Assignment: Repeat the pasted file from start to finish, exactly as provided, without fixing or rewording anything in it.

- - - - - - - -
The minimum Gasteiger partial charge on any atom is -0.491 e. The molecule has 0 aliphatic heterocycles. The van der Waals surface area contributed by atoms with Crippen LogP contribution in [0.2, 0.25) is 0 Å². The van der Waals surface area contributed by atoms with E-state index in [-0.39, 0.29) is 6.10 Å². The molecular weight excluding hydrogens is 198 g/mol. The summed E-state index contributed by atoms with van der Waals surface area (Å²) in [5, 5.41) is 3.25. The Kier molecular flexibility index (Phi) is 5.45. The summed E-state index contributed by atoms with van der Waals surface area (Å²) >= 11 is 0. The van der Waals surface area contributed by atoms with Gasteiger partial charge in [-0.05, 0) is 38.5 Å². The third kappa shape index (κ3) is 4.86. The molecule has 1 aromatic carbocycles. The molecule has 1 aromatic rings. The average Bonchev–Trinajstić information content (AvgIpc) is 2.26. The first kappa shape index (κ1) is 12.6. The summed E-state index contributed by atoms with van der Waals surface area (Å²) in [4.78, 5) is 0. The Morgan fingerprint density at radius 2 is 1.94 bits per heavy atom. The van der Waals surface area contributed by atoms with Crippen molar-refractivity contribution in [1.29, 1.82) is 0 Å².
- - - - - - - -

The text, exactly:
The minimum Gasteiger partial charge on any atom is -0.491 e. The molecule has 0 aliphatic heterocycles. The van der Waals surface area contributed by atoms with Crippen LogP contribution in [0.2, 0.25) is 0 Å². The van der Waals surface area contributed by atoms with E-state index in [-0.39, 0.29) is 6.10 Å². The molecular weight excluding hydrogens is 198 g/mol. The summed E-state index contributed by atoms with van der Waals surface area (Å²) in [5, 5.41) is 3.25. The Kier molecular flexibility index (Phi) is 5.45. The summed E-state index contributed by atoms with van der Waals surface area (Å²) >= 11 is 0. The van der Waals surface area contributed by atoms with Gasteiger partial charge in [-0.05, 0) is 38.5 Å². The third kappa shape index (κ3) is 4.86. The molecule has 1 aromatic carbocycles. The molecule has 1 aromatic rings. The average Bonchev–Trinajstić information content (AvgIpc) is 2.26. The first kappa shape index (κ1) is 12.6. The summed E-state index contributed by atoms with van der Waals surface area (Å²) in [4.78, 5) is 0. The Morgan fingerprint density at radius 2 is 1.94 bits per heavy atom. The van der Waals surface area contributed by atoms with Crippen molar-refractivity contribution in [1.29, 1.82) is 0 Å².